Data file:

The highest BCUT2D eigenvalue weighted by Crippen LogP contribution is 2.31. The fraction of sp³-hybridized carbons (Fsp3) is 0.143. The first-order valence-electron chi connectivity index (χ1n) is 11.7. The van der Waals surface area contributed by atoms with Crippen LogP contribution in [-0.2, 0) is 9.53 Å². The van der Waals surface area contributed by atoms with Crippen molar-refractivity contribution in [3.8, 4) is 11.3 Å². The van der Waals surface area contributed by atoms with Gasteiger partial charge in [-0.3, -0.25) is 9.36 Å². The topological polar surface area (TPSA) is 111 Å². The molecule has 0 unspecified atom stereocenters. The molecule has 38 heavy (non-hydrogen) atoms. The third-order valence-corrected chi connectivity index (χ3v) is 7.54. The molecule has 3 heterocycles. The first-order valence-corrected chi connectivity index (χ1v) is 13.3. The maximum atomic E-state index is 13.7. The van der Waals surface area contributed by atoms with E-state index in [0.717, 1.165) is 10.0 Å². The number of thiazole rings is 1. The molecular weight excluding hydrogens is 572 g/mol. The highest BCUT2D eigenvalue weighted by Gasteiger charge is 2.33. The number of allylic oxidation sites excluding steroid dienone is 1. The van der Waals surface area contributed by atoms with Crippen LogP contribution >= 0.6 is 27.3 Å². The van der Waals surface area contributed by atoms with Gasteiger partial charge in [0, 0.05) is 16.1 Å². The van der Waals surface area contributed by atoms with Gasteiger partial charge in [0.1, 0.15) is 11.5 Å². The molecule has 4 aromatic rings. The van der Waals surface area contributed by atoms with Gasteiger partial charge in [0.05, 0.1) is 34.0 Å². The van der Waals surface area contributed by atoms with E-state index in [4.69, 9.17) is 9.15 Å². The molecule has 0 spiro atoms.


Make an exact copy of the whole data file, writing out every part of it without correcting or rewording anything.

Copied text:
The highest BCUT2D eigenvalue weighted by Crippen LogP contribution is 2.31. The fraction of sp³-hybridized carbons (Fsp3) is 0.143. The first-order valence-electron chi connectivity index (χ1n) is 11.7. The van der Waals surface area contributed by atoms with Crippen LogP contribution in [-0.2, 0) is 9.53 Å². The van der Waals surface area contributed by atoms with Crippen molar-refractivity contribution in [3.8, 4) is 11.3 Å². The van der Waals surface area contributed by atoms with Gasteiger partial charge in [-0.3, -0.25) is 9.36 Å². The topological polar surface area (TPSA) is 111 Å². The molecule has 0 unspecified atom stereocenters. The molecule has 38 heavy (non-hydrogen) atoms. The third-order valence-corrected chi connectivity index (χ3v) is 7.54. The molecule has 3 heterocycles. The first-order valence-corrected chi connectivity index (χ1v) is 13.3. The maximum atomic E-state index is 13.7. The van der Waals surface area contributed by atoms with E-state index in [0.717, 1.165) is 10.0 Å². The number of thiazole rings is 1. The molecular weight excluding hydrogens is 572 g/mol. The highest BCUT2D eigenvalue weighted by Gasteiger charge is 2.33. The number of allylic oxidation sites excluding steroid dienone is 1. The van der Waals surface area contributed by atoms with Crippen LogP contribution >= 0.6 is 27.3 Å². The van der Waals surface area contributed by atoms with Gasteiger partial charge in [0, 0.05) is 16.1 Å². The van der Waals surface area contributed by atoms with Gasteiger partial charge in [0.1, 0.15) is 11.5 Å². The molecule has 4 aromatic rings. The van der Waals surface area contributed by atoms with Gasteiger partial charge in [0.05, 0.1) is 34.0 Å². The van der Waals surface area contributed by atoms with E-state index in [4.69, 9.17) is 9.15 Å². The molecule has 0 spiro atoms.